This is important for the comfort of the actors involved in these scenes. You want to create a rehearsal environment where actors feel safe to experiment and try different ways of portraying a scene. Let your actors know that you are available for closed rehearsals should they wish to have them for a particular scene. Try to get these rehearsals done early in the rehearsal process so you have the maximum amount of time possible to review and refine these scenes, and to take the embarrassment/sensitive nature out of the picture.

Costume Fittings/Costume Runs

This is fairly self-explanatory, but you’ll want to allot time in the rehearsal schedule for actors to be fitted for costumes, have a costume parade (so the director can approve the costumes selected) and rehearsals to run with costumes, so actors will know if they have any problems (such as an impossibly fast quick change, an extensive hair or makeup change, or restricted movement due to the costume).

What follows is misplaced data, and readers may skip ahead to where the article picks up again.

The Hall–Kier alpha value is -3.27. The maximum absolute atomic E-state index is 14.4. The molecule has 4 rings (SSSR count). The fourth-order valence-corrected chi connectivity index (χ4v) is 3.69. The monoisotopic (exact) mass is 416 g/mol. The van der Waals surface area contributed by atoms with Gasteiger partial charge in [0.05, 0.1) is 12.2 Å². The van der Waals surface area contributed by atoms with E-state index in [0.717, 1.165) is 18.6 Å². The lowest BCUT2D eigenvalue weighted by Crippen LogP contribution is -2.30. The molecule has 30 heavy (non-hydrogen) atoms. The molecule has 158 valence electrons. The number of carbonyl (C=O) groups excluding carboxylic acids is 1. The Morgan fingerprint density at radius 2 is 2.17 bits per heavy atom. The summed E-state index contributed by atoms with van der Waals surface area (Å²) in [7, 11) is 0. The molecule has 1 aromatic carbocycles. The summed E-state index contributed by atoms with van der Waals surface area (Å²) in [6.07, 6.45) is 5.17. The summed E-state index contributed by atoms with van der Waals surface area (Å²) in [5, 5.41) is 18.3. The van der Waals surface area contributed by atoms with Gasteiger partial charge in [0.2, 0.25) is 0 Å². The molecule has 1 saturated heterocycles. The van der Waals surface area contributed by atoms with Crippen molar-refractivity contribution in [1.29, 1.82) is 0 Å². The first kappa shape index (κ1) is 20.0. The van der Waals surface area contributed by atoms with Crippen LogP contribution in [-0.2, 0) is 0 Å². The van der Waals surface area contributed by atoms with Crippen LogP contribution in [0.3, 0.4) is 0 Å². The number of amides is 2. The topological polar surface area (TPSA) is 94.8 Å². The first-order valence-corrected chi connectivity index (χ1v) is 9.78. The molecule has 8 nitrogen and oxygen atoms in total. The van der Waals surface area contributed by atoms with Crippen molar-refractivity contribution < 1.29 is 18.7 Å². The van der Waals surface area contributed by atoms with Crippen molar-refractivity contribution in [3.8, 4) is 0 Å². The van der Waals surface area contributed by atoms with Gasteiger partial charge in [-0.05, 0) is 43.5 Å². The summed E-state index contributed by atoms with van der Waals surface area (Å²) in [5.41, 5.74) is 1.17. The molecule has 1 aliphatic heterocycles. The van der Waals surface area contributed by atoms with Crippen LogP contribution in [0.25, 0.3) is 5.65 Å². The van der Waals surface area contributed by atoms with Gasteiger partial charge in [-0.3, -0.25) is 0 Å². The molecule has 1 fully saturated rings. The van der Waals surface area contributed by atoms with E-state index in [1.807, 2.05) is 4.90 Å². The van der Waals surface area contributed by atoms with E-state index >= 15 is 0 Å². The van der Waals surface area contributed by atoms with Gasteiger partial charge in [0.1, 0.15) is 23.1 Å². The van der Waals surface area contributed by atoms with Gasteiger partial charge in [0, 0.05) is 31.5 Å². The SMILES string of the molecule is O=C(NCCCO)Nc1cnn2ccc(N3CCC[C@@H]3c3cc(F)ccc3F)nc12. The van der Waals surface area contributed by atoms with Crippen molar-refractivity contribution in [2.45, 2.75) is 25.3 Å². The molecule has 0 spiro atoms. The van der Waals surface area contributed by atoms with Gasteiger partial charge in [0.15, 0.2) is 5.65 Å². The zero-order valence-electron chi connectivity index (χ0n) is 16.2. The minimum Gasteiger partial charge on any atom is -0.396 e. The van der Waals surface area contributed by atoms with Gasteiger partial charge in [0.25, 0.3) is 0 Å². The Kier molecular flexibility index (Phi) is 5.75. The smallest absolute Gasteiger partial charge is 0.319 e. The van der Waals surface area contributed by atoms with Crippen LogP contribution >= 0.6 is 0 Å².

Of course, there will always be different issues arising that you didn’t even think of, but it’s better to be as proactive as possible and get as many potential issues out of the way before tech and dress rehearsals! Save your sanity and get your rehearsal schedule planned out in advance, and use each minute of time as effectively as you can!

What are the essential rehearsals that you always include in your schedules?
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3 thoughts on “Director’s Diary: Rehearsals You Need To Include In Your Schedule (That You May Not Have Thought Of)